Chief Secretary Farley Augustine is disappointed that President Christine Kangaloo did not address the issue of autonomy for Tobago in her maiden address to members of the Lower and Upper Houses of Parliament yesterday.
Speaking with Guardian Media on his way out of the Red House following the opening of the new parliamentary term, Augustine said the topic has been tossed around by several chief secretaries before his time. He said he hoped the Government would bring legislation to finally address this years-long request.
“I think it’s about time and I’m hoping in this parliamentary session, although the President didn’t make that one of her wishes, I’m hoping that it will be the wish of the current parliament in the current session, for us to revive matters concerning the autonomy for Tobago,” he said.
Augustine said autonomy for the sister island will mean that the Tobago House of Assembly (THA) will have sole oversight on important issues such as inter-island transportation, healthcare and other matters that face the average Tobagonian.
Delving further into the issue of transportation between both islands, Augustine said days before the MV Cabo Star was taken out of commission because of a fire on August 23, he told a town hall meeting of the importance of a reliable ferry service. He said this should be treated as a public transportation commodity.
“The current situation... it is stressful to many Tobago businesses. And it’s not just the Tobago businesses that are challenged by the inter-island ferry service but also there are Trinidad businesses,” he lamented.
He also raised numerous questions, including how old the engines are on the Cabo Star, whether it still has insurance and if new engines are required. He did not acknowledge the arrival of the MV Emprendedora, a relief vessel, from Venezuela over the weekend.
Meanwhile, Augustine said the THA was prepared to work with the central government and Prime Minister Dr Keith Rowley, with whom he has had a public war of words, to address the needs of residents of both islands. He cited section 31 of the THA Act 40 of 1996, which stipulates that the Chief Secretary and Prime Minister must meet regularly.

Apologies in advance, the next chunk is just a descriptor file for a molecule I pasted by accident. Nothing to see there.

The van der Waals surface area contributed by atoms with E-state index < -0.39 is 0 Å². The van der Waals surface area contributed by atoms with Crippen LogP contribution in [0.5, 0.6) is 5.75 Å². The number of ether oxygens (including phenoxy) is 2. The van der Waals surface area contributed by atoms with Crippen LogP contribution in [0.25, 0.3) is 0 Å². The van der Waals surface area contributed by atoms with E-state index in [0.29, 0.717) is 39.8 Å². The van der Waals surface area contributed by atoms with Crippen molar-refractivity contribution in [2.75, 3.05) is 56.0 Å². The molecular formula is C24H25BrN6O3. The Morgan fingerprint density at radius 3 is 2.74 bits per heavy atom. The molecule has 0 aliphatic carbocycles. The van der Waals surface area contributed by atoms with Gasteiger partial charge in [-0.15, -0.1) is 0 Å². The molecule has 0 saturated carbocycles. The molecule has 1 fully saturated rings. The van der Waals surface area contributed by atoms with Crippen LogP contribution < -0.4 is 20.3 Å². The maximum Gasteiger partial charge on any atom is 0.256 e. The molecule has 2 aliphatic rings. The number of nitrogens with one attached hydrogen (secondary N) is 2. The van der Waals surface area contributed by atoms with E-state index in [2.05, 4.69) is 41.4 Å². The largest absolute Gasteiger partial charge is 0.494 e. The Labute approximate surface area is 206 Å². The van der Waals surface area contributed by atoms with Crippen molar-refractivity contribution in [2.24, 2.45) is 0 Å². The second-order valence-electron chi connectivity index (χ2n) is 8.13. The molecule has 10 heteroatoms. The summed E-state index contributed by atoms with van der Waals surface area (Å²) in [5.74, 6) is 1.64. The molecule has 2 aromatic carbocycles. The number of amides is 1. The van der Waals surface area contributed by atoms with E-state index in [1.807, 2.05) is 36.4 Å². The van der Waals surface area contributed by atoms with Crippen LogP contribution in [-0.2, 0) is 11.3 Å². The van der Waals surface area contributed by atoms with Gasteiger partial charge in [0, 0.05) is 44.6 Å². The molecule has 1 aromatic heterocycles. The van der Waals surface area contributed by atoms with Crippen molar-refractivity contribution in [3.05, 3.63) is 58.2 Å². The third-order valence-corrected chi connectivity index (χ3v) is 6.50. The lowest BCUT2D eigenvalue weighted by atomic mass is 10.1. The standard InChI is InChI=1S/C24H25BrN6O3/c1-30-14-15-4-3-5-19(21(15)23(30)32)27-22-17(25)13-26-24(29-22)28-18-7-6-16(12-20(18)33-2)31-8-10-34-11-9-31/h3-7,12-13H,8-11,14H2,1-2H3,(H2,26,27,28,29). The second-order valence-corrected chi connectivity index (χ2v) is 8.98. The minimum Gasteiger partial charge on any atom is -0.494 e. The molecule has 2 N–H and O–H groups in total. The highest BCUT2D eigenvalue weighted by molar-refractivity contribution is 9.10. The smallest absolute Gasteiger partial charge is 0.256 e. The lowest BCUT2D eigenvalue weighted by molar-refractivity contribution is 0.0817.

“Notwithstanding the differences in the politics, notwithstanding the differences in opinion, and very strong opinions at that, certainly I intend to keep the law and to keep that channel open in so far as the governance of both islands are concerned,” he said.
Commenting on the President’s acknowledgement that parliamentarians often face the brunt of critique, the Chief Secretary said he hoped parliament will be more productive to counter the negative stigma, which would also ensure that Tobago benefits from some deliverables.
“That cynicism is widespread but a large part of it is because people feel as though they don’t get the deliverables that they desire out of the parliament, so we hope we could correct that in this session,” he said.
Augustine also revealed that he intends to weigh his legal options after the audio leak in May involving himself and another THA executive member who were heard discussing a plan to use THA funds to pay for a propaganda campaign. He had no update on the police probe into the matter.
“I think you will have to ask the TTPS but on my end, my lawyers are working and certainly there will be some court actions most certainly that you can find coming from my end of the pond,” Augustine said.
The police searched his official residence in July, reportedly leaving with envelopes of evidence. The matter is still under investigation.
Augustine also refused to address the olive branch extended by PDP leader Watson Duke last week.
“Tobago has so many issues, we have a crisis looming because of a ferry service. I think we should focus on the more important things in the politics of Tobago,” he said.